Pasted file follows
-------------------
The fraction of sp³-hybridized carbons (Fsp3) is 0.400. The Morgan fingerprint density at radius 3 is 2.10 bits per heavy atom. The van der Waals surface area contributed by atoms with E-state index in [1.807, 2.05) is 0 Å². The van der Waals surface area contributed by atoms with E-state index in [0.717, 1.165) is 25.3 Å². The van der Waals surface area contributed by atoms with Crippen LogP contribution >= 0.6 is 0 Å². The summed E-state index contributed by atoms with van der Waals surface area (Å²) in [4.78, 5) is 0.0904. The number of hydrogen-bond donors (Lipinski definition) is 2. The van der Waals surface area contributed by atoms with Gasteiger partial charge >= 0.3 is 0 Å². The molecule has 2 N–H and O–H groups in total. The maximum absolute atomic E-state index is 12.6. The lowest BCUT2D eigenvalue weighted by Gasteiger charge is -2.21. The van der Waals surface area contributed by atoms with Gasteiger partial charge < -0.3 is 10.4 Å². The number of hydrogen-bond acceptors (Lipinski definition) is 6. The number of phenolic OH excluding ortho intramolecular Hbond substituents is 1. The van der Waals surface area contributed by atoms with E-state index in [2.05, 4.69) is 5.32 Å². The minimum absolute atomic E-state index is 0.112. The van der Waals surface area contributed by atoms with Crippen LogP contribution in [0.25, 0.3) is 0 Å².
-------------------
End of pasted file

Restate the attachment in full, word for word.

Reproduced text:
The fraction of sp³-hybridized carbons (Fsp3) is 0.400. The Morgan fingerprint density at radius 3 is 2.10 bits per heavy atom. The van der Waals surface area contributed by atoms with E-state index in [1.807, 2.05) is 0 Å². The van der Waals surface area contributed by atoms with E-state index in [0.717, 1.165) is 25.3 Å². The van der Waals surface area contributed by atoms with Crippen LogP contribution >= 0.6 is 0 Å². The summed E-state index contributed by atoms with van der Waals surface area (Å²) in [4.78, 5) is 0.0904. The number of hydrogen-bond donors (Lipinski definition) is 2. The van der Waals surface area contributed by atoms with Gasteiger partial charge >= 0.3 is 0 Å². The molecule has 2 N–H and O–H groups in total. The maximum absolute atomic E-state index is 12.6. The lowest BCUT2D eigenvalue weighted by Gasteiger charge is -2.21. The van der Waals surface area contributed by atoms with Gasteiger partial charge < -0.3 is 10.4 Å². The number of hydrogen-bond acceptors (Lipinski definition) is 6. The number of phenolic OH excluding ortho intramolecular Hbond substituents is 1. The van der Waals surface area contributed by atoms with E-state index in [2.05, 4.69) is 5.32 Å². The minimum absolute atomic E-state index is 0.112. The van der Waals surface area contributed by atoms with Crippen LogP contribution in [0.25, 0.3) is 0 Å².